I haven't had time to watch the videos yet, so will just remark re your question2:
Were the palimpsests necessarily edited in Yemen, just because they were found there? Remember that the source was a dump of old mss that Muslims believed they weren't allowed to destroy. Even if the upper layer was Yemeni, they might have just acquired old mss for re-use, without any intention of considering the old script. Or even ready-washed. Either would be cheaper than new parchment - maybe an advantage if they were on the periphery of the main Arabian Muslim society.

Re: Historians examine Islam

PostPosted: Fri Oct 12, 2018 10:07 pm
by Takeiteasynow
That's all possible but not likely. The Sabaean semi-Jews or Arabs who "returned to the old traditions in a Abrahamic fashion" from Yemen had knowledge of the Torah and thus deep understanding of religious traditions. Sabaeans are part of the "people of the book", the Quran records the events between 510 and 530 in Yemen and remembers the disaster from Marib. So as we live in a observable mathematical universe embedded in a logical but absurd quantum reality I do think there is a link:) The link is eschatological - the idea that the end of days is near.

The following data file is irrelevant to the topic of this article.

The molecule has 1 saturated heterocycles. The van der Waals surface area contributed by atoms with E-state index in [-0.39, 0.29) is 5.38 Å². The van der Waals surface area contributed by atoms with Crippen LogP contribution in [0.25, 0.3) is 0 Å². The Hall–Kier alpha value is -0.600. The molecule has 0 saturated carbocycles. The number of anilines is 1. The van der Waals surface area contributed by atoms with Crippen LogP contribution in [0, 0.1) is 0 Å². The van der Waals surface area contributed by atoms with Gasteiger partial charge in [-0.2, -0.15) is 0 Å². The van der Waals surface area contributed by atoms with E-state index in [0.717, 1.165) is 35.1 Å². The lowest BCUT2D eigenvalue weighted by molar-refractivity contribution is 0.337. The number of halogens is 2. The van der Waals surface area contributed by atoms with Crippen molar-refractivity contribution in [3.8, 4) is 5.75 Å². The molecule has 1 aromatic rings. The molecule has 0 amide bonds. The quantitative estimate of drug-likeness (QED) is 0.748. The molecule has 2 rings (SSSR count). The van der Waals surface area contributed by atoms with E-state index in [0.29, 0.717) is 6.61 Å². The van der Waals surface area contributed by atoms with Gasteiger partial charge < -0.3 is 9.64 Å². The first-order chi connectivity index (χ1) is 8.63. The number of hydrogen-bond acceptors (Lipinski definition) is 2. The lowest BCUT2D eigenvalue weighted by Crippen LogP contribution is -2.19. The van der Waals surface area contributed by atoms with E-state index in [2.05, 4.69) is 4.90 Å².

Now that I think of it - nothing much has changed. Many blockbusters have the end of days as theme.

Re: Historians examine Islam

PostPosted: Sat Nov 10, 2018 3:16 pm
by Fernando
I've no reason to disbelieve Jay Smith, but he does have an agenda and is a bit prone to preaching, too. I've just come across the following from a Left-wing journal. It's an interesting summary.